Buncombe lands grant to expand broadband access

BOARD FOR BROADBAND: The Buncombe County Board of Commissioners celebrated receiving $1.8 million in a state grant to expand broadband access to several rural neighborhoods. Photo courtesy of Buncombe County

High-speed fiber internet is on its way to several underserved rural communities in Buncombe County thanks to a $1.8 million state grant. According to a presentation by County Manager Avril Pinder at the July 18 Board of Commissioners meeting, more than 500 households will receive fiber internet service no later than December 2026.

Asheville-based Skyrunner Internet, the grant recipient, will expand service in the North and South Turkey Creek, Fairview Forest, Reems Creek and Ox Creek neighborhoods. The county will chip in an additional $500,000 to the project from its federal American Rescue Plan Act funds.

“We are proud to be a part of this initiative, as it strongly aligns with our mission to ensure digital equity for all residents of North Carolina,” said Skyrunner President J.J. Boyd in an email to Xpress after the meeting.

Boyd added that Skyrunner will offer eligible low-income households a $30 monthly discount on service through the federal Affordable Connectivity Program, as stipulated in the grant.

Commissioner Terri Wells commended county staff for making sure Buncombe was considered for the grant.

“Continuing to connect our community with this high-speed broadband is really going to bring lasting dividends for our families and our businesses. Some of our families I know have been waiting for years to have this technology,” she said.

The latest funding, part of $80 million in Growing Rural Economies with Access to Technology grants announced by Gov. Roy Cooper July 6, is the third such award Buncombe has received since 2020. In total, according to Pinder, that money will help bring broadband internet to more than 2,000 households.

“As these providers build out, if there’s people in those areas who want to sign on, they can sign on as well. So it’s really a much larger impact than this even shows,” Wells added.

In other news

Buncombe County has seen poor air quality in recent weeks as a result of Canadian wildfires made more intense and wide-reaching by climate change. But county leaders hope to address sources of pollution closer to home through the adoption of a new open burning ordinance.

Buncombe Fire Marshal Kevin Tipton gets an average of 30 complaints a month for smoke, he told commissioners at a July 18 briefing. He said he needs more specific ordinance language on open burning to help address those complaints.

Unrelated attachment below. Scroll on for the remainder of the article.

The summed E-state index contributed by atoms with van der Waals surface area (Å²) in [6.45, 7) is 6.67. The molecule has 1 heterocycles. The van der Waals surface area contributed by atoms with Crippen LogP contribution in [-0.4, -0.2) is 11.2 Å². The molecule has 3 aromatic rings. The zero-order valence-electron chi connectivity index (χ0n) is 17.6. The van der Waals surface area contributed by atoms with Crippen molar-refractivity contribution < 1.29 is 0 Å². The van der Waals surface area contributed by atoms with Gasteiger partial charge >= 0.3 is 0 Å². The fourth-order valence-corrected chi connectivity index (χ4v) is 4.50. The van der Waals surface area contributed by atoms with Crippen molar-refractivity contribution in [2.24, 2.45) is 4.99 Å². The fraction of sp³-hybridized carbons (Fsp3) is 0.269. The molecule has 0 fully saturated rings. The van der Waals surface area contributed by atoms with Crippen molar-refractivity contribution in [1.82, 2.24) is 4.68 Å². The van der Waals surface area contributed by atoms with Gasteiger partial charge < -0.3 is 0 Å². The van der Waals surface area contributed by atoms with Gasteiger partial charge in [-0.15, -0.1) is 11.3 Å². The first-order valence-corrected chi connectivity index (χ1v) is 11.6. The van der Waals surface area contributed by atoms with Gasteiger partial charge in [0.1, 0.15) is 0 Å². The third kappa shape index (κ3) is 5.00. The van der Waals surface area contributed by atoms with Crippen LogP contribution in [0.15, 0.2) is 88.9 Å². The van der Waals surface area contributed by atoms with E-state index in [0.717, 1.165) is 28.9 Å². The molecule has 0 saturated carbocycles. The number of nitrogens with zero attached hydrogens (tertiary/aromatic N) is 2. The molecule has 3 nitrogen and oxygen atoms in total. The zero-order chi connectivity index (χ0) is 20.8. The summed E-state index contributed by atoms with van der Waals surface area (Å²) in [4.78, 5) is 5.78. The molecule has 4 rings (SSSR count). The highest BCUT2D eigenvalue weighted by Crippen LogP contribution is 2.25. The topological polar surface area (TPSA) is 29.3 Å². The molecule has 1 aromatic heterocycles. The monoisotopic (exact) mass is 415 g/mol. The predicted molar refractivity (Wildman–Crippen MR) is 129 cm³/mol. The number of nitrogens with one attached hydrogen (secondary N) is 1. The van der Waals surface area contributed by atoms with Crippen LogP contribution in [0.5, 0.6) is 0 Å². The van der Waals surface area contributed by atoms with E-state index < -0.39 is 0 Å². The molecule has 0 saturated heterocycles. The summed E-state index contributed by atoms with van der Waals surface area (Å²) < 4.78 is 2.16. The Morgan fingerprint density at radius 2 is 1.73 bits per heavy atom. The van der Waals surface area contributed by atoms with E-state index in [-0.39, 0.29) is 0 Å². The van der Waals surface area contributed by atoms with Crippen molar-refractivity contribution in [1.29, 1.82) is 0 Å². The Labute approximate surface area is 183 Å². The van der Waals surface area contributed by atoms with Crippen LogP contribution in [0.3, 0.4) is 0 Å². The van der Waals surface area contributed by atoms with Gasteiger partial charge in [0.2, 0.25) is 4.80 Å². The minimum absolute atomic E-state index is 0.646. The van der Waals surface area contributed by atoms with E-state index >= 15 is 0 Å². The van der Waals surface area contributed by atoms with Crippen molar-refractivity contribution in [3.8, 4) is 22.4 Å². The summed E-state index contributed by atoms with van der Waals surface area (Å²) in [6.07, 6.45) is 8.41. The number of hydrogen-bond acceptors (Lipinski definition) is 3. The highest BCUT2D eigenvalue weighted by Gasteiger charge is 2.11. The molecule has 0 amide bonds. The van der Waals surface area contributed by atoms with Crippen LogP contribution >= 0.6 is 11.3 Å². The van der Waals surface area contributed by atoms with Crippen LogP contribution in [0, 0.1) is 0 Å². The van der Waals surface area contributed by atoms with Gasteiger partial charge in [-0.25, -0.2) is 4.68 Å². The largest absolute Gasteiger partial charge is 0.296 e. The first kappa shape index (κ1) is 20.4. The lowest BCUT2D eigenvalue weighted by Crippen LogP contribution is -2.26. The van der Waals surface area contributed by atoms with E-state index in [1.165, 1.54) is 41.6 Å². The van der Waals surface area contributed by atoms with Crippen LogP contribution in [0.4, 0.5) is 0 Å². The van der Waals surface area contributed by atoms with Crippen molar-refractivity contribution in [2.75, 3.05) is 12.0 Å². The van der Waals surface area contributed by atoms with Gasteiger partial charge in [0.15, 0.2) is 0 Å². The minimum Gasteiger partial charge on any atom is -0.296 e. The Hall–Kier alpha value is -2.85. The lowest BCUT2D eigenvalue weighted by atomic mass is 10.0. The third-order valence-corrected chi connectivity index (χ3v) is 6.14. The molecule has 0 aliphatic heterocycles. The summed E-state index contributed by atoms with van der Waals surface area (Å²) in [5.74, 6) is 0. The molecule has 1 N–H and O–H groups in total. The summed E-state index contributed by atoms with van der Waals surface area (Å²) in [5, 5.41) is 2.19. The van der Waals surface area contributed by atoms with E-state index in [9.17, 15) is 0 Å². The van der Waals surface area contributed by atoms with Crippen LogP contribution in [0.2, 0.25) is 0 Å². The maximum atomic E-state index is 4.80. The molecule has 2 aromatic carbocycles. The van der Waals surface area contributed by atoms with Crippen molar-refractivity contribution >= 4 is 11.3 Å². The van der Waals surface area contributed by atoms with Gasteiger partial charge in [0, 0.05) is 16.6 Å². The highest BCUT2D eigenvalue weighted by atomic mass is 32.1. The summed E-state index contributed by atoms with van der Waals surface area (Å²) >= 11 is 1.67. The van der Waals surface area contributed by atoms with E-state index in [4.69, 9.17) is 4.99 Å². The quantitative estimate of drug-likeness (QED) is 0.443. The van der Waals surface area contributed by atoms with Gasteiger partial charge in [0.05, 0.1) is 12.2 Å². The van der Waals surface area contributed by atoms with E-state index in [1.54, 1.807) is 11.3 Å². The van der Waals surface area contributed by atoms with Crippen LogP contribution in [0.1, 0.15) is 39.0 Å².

The proposed changes would establish rules for the legal burning of vegetative waste. The ordinance gives the fire marshal or a designee authority to put out fires deemed hazardous; it also mandates that open fires larger than 3 feet in diameter must take place at least 50 feet away from any structure. Open burning of nonvegetative waste, such as construction materials and tires, is still prohibited under the ordinance.

Tipton also proposed an increase to fines for businesses not complying with the fire code. Penalties would go from $100 to $500 for serious violations and from $25 to $100 for minor violations. He said some business owners were willing to pay the fines rather than abide by the code under the previous penalty structure, which has not been revised since 2007.

The changes come after a 2022 study of EMS and fire services conducted for Buncombe by North Carolina Fire Chief Consulting, which recommended the county should update its fire ordinances. Tipton said he had read 27 ordinances from surrounding counties to draft what he called a “lax” proposal.

“I’m not trying to reinvent the wheel, but I am trying to cut down on nuisance burning,” he said.

The commission will consider approving the changes at the meeting of Tuesday, Aug. 1.

Commission meeting times to remain the same

Commissioners agreed to not alter the board’s meeting schedule after considering the results of a community survey on preferred meeting times. Although a majority of the survey’s 101 respondents favored shifting one meeting per month to the morning, Commissioners Al Whitesides and Martin Moore said the number of responses were insufficient to merit making a change.



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